Metabolomic Markers of Kidney Function Decline in Patients With Diabetes: Evidence From the Chronic Renal Insufficiency Cohort (CRIC) Study.

Journal Article (Journal Article)

RATIONALE & OBJECTIVE: Biomarkers that provide reliable evidence of future diabetic kidney disease (DKD) are needed to improve disease management. In a cross-sectional study, we previously identified 13 urine metabolites that had levels reduced in DKD compared with healthy controls. We evaluated associations of these 13 metabolites with future DKD progression. STUDY DESIGN: Prospective cohort. SETTING & PARTICIPANTS: 1,001 Chronic Renal Insufficiency Cohort (CRIC) participants with diabetes with estimated glomerular filtration rates (eGFRs) between 20 and 70mL/min/1.73m2 were followed up prospectively for a median of 8 (range, 2-10) years. PREDICTORS: 13 urine metabolites, age, race, sex, smoked more than 100 cigarettes in lifetime, body mass index, hemoglobin A1c level, blood pressure, urinary albumin, and eGFR. OUTCOMES: Annual eGFR slope and time to incident kidney failure with replacement therapy (KFRT; ie, initiation of dialysis or receipt of transplant). ANALYTICAL APPROACH: Several clinical metabolite models were developed for eGFR slope as the outcome using stepwise selection and penalized regression, and further tested on the time-to-KFRT outcome. A best cross-validated (final) prognostic model was selected based on high prediction accuracy for eGFR slope and high concordance statistic for incident KFRT. RESULTS: During follow-up, mean eGFR slope was-1.83±1.92 (SD) mL/min/1.73m2 per year; 359 (36%) participants experienced KFRT. Median time to KFRT was 7.45 years from the time of entry to the CRIC Study. In our final model, after adjusting for clinical variables, levels of metabolites 3-hydroxyisobutyrate (3-HIBA) and 3-methylcrotonyglycine had a significant negative association with eGFR slope, whereas citric and aconitic acid were positively associated. Further, 3-HIBA and aconitic acid levels were associated with higher and lower risk for KFRT, respectively (HRs of 2.34 [95% CI, 1.51-3.62] and 0.70 [95% CI, 0.51-0.95]). LIMITATIONS: Subgroups for whom metabolite signatures may not be optimal, nontargeted metabolomics by flow-injection analysis, and 2-stage modeling approaches. CONCLUSIONS: Urine metabolites may offer insights into DKD progression. If replicated in future studies, aconitic acid and 3-HIBA could identify individuals with diabetes at high risk for GFR decline, potentially leading to improved clinical care and targeted therapies.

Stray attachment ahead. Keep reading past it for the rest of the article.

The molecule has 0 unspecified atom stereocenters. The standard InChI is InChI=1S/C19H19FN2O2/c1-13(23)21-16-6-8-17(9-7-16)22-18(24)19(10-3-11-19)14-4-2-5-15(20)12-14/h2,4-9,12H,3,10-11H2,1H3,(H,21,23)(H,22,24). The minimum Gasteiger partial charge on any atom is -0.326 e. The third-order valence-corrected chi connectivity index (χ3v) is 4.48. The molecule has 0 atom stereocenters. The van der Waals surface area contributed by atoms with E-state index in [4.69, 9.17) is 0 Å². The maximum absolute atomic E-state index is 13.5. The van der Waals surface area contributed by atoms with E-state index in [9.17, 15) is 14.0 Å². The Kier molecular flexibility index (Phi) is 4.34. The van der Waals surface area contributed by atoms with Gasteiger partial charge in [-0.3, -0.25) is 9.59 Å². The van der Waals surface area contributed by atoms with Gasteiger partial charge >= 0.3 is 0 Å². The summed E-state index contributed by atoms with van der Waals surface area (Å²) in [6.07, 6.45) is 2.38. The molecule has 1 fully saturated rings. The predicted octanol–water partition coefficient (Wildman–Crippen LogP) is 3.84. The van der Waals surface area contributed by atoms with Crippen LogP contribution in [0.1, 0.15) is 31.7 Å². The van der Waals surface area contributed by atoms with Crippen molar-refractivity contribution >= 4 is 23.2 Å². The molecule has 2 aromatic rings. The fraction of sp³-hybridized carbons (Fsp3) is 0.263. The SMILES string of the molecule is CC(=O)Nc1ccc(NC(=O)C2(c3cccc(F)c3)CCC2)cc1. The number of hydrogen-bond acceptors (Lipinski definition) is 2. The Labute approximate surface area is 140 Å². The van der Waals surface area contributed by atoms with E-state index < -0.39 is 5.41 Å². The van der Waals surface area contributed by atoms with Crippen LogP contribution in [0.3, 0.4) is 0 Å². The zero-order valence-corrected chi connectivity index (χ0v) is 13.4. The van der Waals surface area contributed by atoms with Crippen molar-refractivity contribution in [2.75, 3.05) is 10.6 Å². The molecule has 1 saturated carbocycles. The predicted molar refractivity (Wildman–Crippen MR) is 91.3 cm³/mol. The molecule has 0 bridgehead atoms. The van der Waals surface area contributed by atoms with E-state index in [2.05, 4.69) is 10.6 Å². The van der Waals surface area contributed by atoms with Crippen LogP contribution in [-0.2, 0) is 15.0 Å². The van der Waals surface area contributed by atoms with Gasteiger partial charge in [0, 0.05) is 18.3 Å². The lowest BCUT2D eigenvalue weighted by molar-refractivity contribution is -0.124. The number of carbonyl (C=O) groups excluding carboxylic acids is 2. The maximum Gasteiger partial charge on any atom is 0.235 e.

Full Text

Duke Authors

Cited Authors

  • Kwan, B; Fuhrer, T; Zhang, J; Darshi, M; Van Espen, B; Montemayor, D; de Boer, IH; Dobre, M; Hsu, C-Y; Kelly, TN; Raj, DS; Rao, PS; Saraf, SL; Scialla, J; Waikar, SS; Sharma, K; Natarajan, L; CRIC Study Investigators,

Published Date

  • October 2020

Published In

Volume / Issue

  • 76 / 4

Start / End Page

  • 511 - 520

PubMed ID

  • 32387023

Pubmed Central ID

  • PMC7529642

Electronic International Standard Serial Number (EISSN)

  • 1523-6838

Digital Object Identifier (DOI)

  • 10.1053/j.ajkd.2020.01.019


  • eng

Conference Location

  • United States